First AG question

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St. Jon's Wort

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OK, I am planning on brewing a lager for my first all grain. As of right now, I am unsure whether or not I should go for a single infusion or for a step mash. My grain bill is rather simple:

9 lbs. Maris Otter
1.5 lbs crystla 60L

Will this benefit from a protein rest or would a single infusion mash work just as well? It seems that some people are saying that a good step mash is very difficult to do with a cooler MLT, which I have. Is this true?

I know this topic has probably been done to death on here, but the answer may be more specific with the grain bill I will be using and the fact that I plan to lager ferment.
 

Dougan

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For a point of reference, I think if you suggested brewing a single infusion beer out of 100% pilsner (the posterboy for a protein rest) for your first all grain, I don't think anybody here would have big issues with that. I think a lot of us here would think it would -benefit- from a step mash, and that point is where the debate might start.

My point is that multi-rest mashing isn't the difference between a 3/10 and a 10/10 beer... maybe 8/10 to 10/10 tops.

That said, Maris Otter is great for single infusion mashes anyway.

Good luck!
 

BigEd

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OK, I am planning on brewing a lager for my first all grain. As of right now, I am unsure whether or not I should go for a single infusion or for a step mash. My grain bill is rather simple:

9 lbs. Maris Otter
1.5 lbs crystla 60L

Will this benefit from a protein rest or would a single infusion mash work just as well?
British pale malt is low in protein. Doing a so-called protein rest on this malt is pretty much a waste of time. My first suggestion, if you haven't bought the malt yet, is to use a good German or Belgian Pils malt for this beer. If you already have purchased malt and are going to use the MO then if you want to try to get an effect on the beer from decoction mashing then do it post sugar rest using the decoction to raise the temp to mash out.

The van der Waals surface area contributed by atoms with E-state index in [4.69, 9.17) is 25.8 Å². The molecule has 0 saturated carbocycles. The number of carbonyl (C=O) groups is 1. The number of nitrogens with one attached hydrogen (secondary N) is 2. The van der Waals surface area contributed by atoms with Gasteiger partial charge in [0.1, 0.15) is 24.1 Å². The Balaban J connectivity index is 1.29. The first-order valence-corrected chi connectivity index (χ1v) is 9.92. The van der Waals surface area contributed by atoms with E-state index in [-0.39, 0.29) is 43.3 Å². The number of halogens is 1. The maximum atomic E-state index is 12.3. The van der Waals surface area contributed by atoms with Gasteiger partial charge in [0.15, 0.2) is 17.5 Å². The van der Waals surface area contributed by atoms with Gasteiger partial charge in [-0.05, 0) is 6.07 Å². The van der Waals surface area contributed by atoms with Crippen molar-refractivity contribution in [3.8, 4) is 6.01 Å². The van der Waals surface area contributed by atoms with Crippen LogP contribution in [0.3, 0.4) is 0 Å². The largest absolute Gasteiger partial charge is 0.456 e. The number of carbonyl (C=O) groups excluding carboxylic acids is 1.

It seems that some people are saying that a good step mash is very difficult to do with a cooler MLT, which I have. Is this true?
Well if some people are saying that then by inference some people are not. ;) Are we still talking about decoction mashing here? If so you don't do a decoction in the mash tun, you use a separate decoction vessel. Therefore, a cooler mash tun is not an obstacle to decoction mashing. Infusion step mashing is another story. It takes a fairly large volume of water to raise the temp of a mash. In that case it can get problematic to do infusion step mashing in a cooler mash tun if you don't have enough room for the additional water. That would hold true with a mash tun of any construction if there was not enough space.

I know this topic has probably been done to death on here, but the answer may be more specific with the grain bill I will be using and the fact that I plan to lager ferment.
Re grain bill, see above. Re lager ferment, that is what makes a lager a lager. Follow the guidelines of using a good lager yeast, make a big starter, ferment at the appropriate temperature, give the beer enough time to finish fermenting (lagers work more slowly than ales), and give the beer enough time at cold temps after fermenting to let the real essence of a lager come through. Good luck and have fun. :mug:
 
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